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When was the last time you used a pay phone? Pay phones have gone the way of AOL and the VCR, another relic of the past that we just don’t use anymore. It could do with the fact that everyone now has a smartphone (and not change) in their pockets; we have talked about the very small number of vintage phone booths that still remain here in New York City, however, we just have to face facts that NYC has no use for the ol’ quarter-suckers anymore.

So what to do with all those old pay phone booths? To confront this issue, NYC is willing to partake in one of the biggest technological experiments in the city’s history. According to an article in the Washington Post, the project, LinkNYC, a joint project by City Bridge–”a New York City–based consortium of leading experts in technology, advertising, connectivity and user experience”–and the city, are proposing that NYC becomes the first major city to have a high speed W-Fi network spread throughout the entire city.  (more…)

Pier-55-Diller Scofidio Renfro-Hudson River Park-West Side Highway-NYCImage via Pier55, Inc./Heatherwick Studio. Renderings by Luxigon.

Hudson River Park, that wonderful five-mile stretch of greenery, has struggled with funding issues in the past looking before to controversially sell air rights at Pier 40 and storing limestone cow heads to be placed when the remaining 30% of the park is renovated. It turns out the Hudson River Park Trust approached fashion designer Diane von Furstenburg and her husband Barry Diller to help replace Pier 54, an abandoned pier that once welcomed the survivors of the Titanic. The choice is unsurprising for the new project, dubbed Pier55, given that Diller and von Furstenburg are the largest private donors for The High Line.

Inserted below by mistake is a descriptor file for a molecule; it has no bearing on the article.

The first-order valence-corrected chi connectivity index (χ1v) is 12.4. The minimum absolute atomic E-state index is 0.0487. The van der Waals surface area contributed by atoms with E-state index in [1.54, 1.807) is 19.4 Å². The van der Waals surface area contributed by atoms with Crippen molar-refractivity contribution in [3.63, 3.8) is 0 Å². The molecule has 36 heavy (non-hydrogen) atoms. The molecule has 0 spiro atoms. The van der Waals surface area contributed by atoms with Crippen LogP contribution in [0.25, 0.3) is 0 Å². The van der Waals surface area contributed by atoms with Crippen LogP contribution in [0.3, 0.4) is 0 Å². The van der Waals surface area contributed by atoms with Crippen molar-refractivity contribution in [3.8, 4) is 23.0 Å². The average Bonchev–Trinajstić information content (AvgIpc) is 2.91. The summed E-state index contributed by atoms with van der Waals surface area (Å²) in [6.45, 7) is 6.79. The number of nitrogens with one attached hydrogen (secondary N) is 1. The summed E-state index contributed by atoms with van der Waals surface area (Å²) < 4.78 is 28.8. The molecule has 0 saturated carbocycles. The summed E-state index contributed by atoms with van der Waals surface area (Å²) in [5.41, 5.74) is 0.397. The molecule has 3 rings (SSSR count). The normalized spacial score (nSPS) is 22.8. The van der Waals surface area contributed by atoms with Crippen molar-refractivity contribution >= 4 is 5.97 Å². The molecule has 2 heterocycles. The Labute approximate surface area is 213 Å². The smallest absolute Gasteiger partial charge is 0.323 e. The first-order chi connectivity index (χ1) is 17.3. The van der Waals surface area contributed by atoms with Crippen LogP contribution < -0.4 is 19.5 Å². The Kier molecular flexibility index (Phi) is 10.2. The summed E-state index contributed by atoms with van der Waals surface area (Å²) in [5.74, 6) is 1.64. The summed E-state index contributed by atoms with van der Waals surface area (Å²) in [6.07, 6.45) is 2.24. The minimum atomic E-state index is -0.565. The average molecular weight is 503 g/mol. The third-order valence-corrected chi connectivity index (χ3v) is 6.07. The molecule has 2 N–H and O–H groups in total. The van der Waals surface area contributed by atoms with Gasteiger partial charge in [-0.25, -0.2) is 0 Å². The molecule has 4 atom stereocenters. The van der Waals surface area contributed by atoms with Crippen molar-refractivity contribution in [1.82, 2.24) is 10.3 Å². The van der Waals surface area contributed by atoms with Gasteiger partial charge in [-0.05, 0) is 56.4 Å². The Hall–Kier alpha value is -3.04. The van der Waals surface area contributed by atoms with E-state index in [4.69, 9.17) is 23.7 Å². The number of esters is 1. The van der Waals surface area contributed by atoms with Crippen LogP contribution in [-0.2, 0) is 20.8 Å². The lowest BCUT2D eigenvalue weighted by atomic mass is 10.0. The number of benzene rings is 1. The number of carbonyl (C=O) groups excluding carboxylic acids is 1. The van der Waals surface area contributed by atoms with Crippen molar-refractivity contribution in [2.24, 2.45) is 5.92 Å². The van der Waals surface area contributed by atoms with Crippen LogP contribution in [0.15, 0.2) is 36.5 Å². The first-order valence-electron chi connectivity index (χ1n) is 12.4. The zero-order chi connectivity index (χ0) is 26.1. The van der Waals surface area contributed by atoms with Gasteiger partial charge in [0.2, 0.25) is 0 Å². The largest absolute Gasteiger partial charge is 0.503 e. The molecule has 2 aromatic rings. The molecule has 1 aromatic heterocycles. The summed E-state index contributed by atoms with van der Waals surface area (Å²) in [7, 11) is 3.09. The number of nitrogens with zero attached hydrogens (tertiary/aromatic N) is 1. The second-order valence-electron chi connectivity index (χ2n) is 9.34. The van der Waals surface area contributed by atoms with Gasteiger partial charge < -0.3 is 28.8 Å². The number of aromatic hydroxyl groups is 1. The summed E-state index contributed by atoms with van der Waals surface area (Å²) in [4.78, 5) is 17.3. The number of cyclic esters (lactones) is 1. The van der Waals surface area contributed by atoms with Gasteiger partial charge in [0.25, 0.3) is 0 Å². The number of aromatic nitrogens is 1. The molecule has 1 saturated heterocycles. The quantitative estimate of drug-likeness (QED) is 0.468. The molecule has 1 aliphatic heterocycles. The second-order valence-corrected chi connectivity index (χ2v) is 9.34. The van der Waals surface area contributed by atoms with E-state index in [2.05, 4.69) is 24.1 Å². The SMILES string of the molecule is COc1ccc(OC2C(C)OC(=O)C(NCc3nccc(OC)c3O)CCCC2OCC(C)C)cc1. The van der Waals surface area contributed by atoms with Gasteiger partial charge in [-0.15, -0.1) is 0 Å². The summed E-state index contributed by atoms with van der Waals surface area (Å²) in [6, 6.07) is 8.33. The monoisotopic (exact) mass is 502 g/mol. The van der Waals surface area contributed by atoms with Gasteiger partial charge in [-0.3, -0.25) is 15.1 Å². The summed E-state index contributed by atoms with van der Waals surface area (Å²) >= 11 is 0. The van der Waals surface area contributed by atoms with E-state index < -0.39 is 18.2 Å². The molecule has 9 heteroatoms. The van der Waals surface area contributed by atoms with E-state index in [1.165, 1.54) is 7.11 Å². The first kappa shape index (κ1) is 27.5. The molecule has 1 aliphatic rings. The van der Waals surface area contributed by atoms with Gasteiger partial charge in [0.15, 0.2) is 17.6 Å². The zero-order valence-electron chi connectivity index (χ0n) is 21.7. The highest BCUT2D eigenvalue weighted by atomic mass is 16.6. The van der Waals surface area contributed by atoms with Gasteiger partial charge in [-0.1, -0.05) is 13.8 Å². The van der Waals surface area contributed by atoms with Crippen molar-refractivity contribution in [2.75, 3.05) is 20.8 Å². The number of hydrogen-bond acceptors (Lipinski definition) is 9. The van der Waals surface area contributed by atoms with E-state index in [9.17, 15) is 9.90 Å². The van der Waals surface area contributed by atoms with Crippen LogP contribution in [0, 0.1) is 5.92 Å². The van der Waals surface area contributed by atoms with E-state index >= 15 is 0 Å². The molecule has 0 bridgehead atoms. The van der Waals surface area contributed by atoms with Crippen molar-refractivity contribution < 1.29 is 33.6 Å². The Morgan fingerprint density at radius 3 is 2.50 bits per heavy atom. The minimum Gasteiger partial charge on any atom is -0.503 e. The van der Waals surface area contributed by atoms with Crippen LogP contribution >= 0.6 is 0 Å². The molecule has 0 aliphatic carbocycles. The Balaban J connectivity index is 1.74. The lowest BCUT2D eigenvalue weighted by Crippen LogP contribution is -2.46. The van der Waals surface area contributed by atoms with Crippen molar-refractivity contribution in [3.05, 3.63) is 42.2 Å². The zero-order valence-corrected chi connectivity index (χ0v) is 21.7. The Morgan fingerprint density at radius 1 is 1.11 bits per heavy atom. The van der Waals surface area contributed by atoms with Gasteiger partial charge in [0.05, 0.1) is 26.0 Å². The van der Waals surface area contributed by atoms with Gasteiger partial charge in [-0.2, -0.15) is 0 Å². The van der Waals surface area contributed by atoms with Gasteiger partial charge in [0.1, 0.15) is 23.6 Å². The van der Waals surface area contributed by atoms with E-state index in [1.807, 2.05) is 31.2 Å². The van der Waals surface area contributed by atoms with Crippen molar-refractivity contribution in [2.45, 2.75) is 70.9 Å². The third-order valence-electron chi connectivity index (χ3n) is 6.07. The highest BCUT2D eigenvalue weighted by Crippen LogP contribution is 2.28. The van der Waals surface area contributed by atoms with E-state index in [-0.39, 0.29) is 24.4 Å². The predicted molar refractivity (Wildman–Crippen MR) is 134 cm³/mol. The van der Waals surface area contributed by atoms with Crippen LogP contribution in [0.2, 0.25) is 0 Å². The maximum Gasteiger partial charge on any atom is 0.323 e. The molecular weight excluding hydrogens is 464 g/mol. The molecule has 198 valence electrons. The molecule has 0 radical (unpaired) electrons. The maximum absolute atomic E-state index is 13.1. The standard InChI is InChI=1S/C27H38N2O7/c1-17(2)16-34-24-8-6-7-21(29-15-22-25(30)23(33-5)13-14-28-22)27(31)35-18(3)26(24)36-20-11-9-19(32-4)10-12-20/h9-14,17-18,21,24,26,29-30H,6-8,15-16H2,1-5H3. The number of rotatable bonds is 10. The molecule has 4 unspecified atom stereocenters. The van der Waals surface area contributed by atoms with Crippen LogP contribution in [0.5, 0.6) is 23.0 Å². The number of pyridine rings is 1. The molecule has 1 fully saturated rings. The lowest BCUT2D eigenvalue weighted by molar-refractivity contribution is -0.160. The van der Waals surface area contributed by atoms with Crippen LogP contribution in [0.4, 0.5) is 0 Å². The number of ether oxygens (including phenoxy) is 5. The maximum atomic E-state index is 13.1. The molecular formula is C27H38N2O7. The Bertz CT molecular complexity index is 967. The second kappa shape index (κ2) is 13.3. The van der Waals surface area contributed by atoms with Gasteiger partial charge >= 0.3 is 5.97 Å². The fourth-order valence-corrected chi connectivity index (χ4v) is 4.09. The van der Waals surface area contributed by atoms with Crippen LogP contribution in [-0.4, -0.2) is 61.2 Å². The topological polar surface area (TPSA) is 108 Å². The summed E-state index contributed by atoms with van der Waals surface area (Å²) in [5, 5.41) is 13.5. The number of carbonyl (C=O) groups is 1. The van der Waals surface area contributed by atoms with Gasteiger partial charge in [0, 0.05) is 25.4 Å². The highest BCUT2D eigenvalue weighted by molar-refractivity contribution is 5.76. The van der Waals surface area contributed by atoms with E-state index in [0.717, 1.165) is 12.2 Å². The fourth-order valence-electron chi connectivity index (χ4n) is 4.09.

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Here at Untapped Cities, we’ve written about many unique architectural conversions in New York City, from churches to psychiatric asylums to synagogues. But today, we’re showing you the transformation of homes from mansions to tenement houses.

1. Cartier, 651-653 Fifth Avenue, the Plant Mansion

The reason behind Cartier‘s chosen flagship store is a popular one. Cartier itself produced a documentary on the “worst trade ever.” While told with varying levels of detail and perhaps, exaggeration, the store is also known as the “House that Pearls Bought.”

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anna brown screen capture mapsImage via Business Insider

 

Imagine this: You walk out of Port Authority after a long bus trip, and need to find your best friend’s apartment at 383 Madison Avenue. As you take your phone out of your pocket, a commuter with no patience for dawdlers rushes past you, bumping your arm, causing your phone to fall and smash into smithereens on the sidewalk. So what do you do? Luckily, there’s a mathematical formula that will help you estimate the cross street of any address in Manhattan, and all it requires is a bit of mental math.

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Frick-Garden-AnnaBrown-untappedcitiesImage via Flickr by Henk Ven der Eijk

Last June, The Frick Collection announced its plans to build a new six-story addition to its 1913 building that houses the extensive art and sculpture collection of gilded-age robber baron Henry Clay Frick. The addition is in response to the museum’s growing foot traffic, which has increased by 37% over the last 5 years, with approximately 320,000 visitors last year alone.

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It’s no secret that New York has several mews left over from the horse-and-buggy days, but what’s with the high-rise, 21st century “mews” that apparently have no connection to stables? The term “mews” is perhaps even more abused in real estate jargon than “Gold Coast” these days. First, a definition of “mews,” which comes to us from the Brits. Oxford Dictionary says: “A row or street of houses or apartments that have been converted from stables or built to look like former stables,” or alternatively “A group of stables, typically with rooms above, built around a yard or along an alley.” So without further ado, all the “mews” in NYC that aren’t really mews.

1. Gansevoort Mews

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